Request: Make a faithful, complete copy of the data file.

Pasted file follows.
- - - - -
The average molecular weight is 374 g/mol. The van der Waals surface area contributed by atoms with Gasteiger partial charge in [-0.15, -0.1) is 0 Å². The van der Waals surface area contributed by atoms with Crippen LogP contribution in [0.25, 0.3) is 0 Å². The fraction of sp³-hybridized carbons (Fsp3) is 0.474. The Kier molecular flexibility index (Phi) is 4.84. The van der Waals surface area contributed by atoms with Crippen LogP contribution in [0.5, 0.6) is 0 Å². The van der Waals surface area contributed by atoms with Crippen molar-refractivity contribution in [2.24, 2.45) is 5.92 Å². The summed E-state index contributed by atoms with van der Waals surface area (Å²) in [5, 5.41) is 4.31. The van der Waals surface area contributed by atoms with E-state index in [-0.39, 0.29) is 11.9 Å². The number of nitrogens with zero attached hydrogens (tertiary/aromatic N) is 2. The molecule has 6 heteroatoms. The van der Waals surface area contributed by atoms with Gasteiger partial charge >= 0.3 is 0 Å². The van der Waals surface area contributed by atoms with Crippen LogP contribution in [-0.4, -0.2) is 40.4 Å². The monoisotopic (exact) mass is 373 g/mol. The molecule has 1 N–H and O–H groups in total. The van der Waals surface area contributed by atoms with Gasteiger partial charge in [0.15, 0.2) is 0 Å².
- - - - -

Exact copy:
The average molecular weight is 374 g/mol. The van der Waals surface area contributed by atoms with Gasteiger partial charge in [-0.15, -0.1) is 0 Å². The van der Waals surface area contributed by atoms with Crippen LogP contribution in [0.25, 0.3) is 0 Å². The fraction of sp³-hybridized carbons (Fsp3) is 0.474. The Kier molecular flexibility index (Phi) is 4.84. The van der Waals surface area contributed by atoms with Crippen LogP contribution in [0.5, 0.6) is 0 Å². The van der Waals surface area contributed by atoms with Crippen molar-refractivity contribution in [2.24, 2.45) is 5.92 Å². The summed E-state index contributed by atoms with van der Waals surface area (Å²) in [5, 5.41) is 4.31. The van der Waals surface area contributed by atoms with E-state index in [-0.39, 0.29) is 11.9 Å². The number of nitrogens with zero attached hydrogens (tertiary/aromatic N) is 2. The molecule has 6 heteroatoms. The van der Waals surface area contributed by atoms with Gasteiger partial charge >= 0.3 is 0 Å². The van der Waals surface area contributed by atoms with Crippen LogP contribution in [-0.4, -0.2) is 40.4 Å². The monoisotopic (exact) mass is 373 g/mol. The molecule has 1 N–H and O–H groups in total. The van der Waals surface area contributed by atoms with Gasteiger partial charge in [0.15, 0.2) is 0 Å².